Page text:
With the ability to better understand their customers’ behaviors, banks will be able to improve the customer experience by providing faster, more-personalized service and more-tailored product offerings.
Reducing Costs, Not Head Count
Historically, banks have focused on driving down costs through lean operations and outsourcing, but in recent years many have begun to further reduce costs by using RPA for low-value-add activities. As technologies have matured and banks’ comfort levels with emerging technologies have increased, they are now turning to AI to help reduce time and resources spent on a growing number of processes.
Banks often have relied on large internal teams as well as third-party legal and professional services firms to determine the applicability of regulations and identify gaps between regulatory requirements and internal policies and procedures. However, some banks are now leveraging NLP to do this work as well as to test for ongoing regulatory compliance. Previously, this testing often required humans to manually read documents, such as loan applications, but by using optical character recognition (OCR) physical documents can be digitized and AI can evaluate them for compliance with relevant regulatory requirements (Note: OCR is the conversion of different types of documents, such as scanned handwritten text, PDF files, or images into editable and searchable data). For instance, OCR will be able to determine from a loan application whether notices related to a loan, such as approval or a counteroffer, were sent within the required time period. This has helped to reduce the need for third-party vendors and freed up internal compliance staff to focus on reviewing and remediating gaps identified by the AI systems.
In addition, one large bank is using intelligent process automation (IPA), which applies AI to RPA, to analyze documents, such as commercial-loan agreements, in an effort to extract important data points and clauses (Note: Like other forms of AI, IPA can perform tasks in a human-like manner as well as learn and improve over time. Though still a rule-based system, unlike RPA systems, IPA systems can make decisions). This would reduce the amount of time required to analyze such documents from hours to seconds, significantly reducing both internal and external legal costs. Further, both IPA and OCR have the added bonus of not requiring human oversight, so such processes can further enhance efficiency and reduce costs.
Not Necessarily Reducing Head Count
Although AI does reduce the need for human capital in certain areas, the purpose of this technology is not to replace bank employees. Instead, AI is designed to augment employees’ intelligence by reducing the time it takes to sift through massive amounts of data, helping them to make better decisions with fewer errors, while providing improved and faster service to customers. In fact, human-supervised AI often achieves more accurate results than unsupervised AI.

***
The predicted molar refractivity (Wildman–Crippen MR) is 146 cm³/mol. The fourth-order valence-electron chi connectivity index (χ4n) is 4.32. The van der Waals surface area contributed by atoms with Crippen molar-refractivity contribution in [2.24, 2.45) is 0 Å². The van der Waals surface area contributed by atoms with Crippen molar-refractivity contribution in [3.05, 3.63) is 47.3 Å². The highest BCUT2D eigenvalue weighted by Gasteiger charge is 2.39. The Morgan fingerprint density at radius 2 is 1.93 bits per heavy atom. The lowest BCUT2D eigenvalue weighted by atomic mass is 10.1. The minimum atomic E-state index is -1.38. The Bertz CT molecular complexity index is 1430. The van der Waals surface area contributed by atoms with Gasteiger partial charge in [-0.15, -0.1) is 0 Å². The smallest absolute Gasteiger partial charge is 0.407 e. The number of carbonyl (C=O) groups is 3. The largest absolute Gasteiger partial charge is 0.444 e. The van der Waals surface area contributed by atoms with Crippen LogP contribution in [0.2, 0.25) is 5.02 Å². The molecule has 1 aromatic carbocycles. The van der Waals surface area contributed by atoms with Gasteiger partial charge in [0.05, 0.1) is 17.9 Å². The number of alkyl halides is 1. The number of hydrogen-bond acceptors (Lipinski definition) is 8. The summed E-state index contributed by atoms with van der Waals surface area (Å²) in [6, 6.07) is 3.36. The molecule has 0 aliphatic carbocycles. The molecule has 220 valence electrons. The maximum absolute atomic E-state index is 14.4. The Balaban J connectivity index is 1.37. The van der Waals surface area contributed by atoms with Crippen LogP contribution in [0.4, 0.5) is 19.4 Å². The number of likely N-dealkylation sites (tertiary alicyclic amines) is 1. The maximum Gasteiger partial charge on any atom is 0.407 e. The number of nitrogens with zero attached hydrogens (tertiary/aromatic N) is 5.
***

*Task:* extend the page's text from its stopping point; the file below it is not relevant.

A recent PwC survey shows that 62% of consumers believe AI can reduce the time it takes to get answers tailored to their preferences, and 43% of millennials would pay a premium for a hybrid AI system that also offers direct access to humans. A hybrid system, for example, would be beneficial in instances where a human touch is necessary to deliver the best customer experience, such as when a customer has a particularly complex or sensitive matter to discuss, as described above.
However, just because AI will not replace employees does not mean the workforce won’t change. Many AI tools require an understanding of which algorithms will work best for a particular problem and a particular data set. Therefore, banks will need employees who have technical backgrounds in data science and data visualization who are familiar with training AI, know which questions to ask the system, and understand what additional data is needed in order to bring the most value to the business. Although this will at times require banks to recruit outside talent, it also means investing in retraining existing staff.
Streamlining Risk Operations
AI applications are able to analyze and organize vast amounts of unstructured data in order to derive insights, making them particularly well-suited for assisting with risk functions. For instance, generating risk and regulatory compliance reports is a labor-intensive process, but utilizing NLP to analyze text and NLG to distill that analysis into narratives allows banks to quickly transform data and efficiently present risk insights in real time. These features are particularly useful for CFOs, chief risk officers, and chief compliance officers in developing more useful and more-value-added information for key constituents such as boards, senior management, and regulators.